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McDonald’s CEO Steve Easterbrook is pushed out over relationship with employee

McDonald’s CEO Steve Easterbrook
McDonald’s CEO Steve Easterbrook, in an email to employees, said: “Given the values of the company, I agree with the board that it is time for me to move on.”
(Getty Images)

McDonald’s chief executive has been pushed out of the company after violating company policy by engaging in a consensual relationship with an employee, the corporation said Sunday.

The fast-food giant said that former President and CEO Steve Easterbrook demonstrated poor judgment and that McDonald’s forbids managers from having romantic relationships with direct or indirect subordinates.

In an email to employees, Easterbrook acknowledged he had a relationship with an employee and said it was a mistake.

“Given the values of the company, I agree with the board that it is time for me to move on,” Easterbrook said in the email.

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McDonald’s board of directors voted on Easterbrook’s departure Friday after a thorough review. Details of Easterbrook’s separation package will be released Monday in a federal filing, according to a company spokesman. Easterbrook will also be leaving the company’s board. He was CEO since 2015.

McDonald’s would not provide details about the employee with whom Easterbrook was involved, and an attorney for Easterbrook declined to answer questions.

The board of directors named Chris Kempczinski, who recently served as president of McDonald’s USA, as its new president and CEO.

Two weeks ago, McDonald’s reported a 2% drop in net income for the third quarter as it spent heavily on store remodeling and expanded delivery service. The company’s share price has dropped 7.5% since, though it’s still up 9.2% for the year. The burger chain also has been plagued by declining restaurant traffic.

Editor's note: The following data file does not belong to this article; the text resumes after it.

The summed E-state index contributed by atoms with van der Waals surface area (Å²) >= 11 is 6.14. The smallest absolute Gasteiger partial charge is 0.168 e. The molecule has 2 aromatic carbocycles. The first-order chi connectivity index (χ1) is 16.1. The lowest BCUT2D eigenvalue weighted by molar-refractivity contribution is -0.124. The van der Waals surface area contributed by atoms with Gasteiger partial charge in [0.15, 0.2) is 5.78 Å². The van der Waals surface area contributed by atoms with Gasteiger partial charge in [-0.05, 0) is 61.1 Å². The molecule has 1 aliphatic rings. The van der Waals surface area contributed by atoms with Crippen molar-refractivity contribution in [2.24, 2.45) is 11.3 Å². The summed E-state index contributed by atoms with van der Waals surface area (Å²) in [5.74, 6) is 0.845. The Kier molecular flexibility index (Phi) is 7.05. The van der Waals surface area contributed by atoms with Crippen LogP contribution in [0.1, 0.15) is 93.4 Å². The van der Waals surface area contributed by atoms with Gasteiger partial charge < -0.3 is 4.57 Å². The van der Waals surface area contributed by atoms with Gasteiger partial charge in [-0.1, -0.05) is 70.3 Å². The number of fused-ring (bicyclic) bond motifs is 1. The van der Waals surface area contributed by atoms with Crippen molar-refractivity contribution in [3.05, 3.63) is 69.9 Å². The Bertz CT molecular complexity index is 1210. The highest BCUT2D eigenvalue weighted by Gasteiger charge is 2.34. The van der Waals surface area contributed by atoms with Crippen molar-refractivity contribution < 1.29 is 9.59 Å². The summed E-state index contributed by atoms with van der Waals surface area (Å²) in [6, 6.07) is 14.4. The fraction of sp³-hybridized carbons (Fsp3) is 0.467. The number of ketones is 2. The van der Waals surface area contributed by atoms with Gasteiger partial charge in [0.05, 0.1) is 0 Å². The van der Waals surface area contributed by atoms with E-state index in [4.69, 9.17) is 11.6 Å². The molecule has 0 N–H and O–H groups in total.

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The leadership transition is unrelated to the company’s operational or financial performance, the company said in a news release.

McDonald’s decision to act may be a sign of progress on workplace issues that have come to light in the #MeToo era, said Carl Tobias, a law professor at the University of Richmond.

“Other companies don’t always act on that kind of information or fire their CEO for that, and so it seems like they are trying to enforce a pretty strict policy in this situation,” Tobias said.

Among other challenges at its restaurants, McDonald’s has faced workplace harassment charges. In May, McDonald’s said it was enhancing training and offering a new hotline for workers after a labor group filed dozens of sexual harassment charges against the company.

Fight for $15, the group that filed the charges, said that McDonald’s response to its sexual harassment complaints has been inadequate and that “the company needs to be completely transparent about Easterbrook’s firing and any other executive departures related to these issues.”

Kempczinski joined McDonald’s in 2015 and was responsible for about 14,000 McDonald’s restaurants in the U.S. Enrique Hernandez, chairman of McDonald’s board, said in a statement that Kempczinski was instrumental in the development of McDonald’s strategic plan and oversaw the most comprehensive transformation of the U.S. business in McDonald’s history.

Kempczinski described Easterbrook as a mentor.


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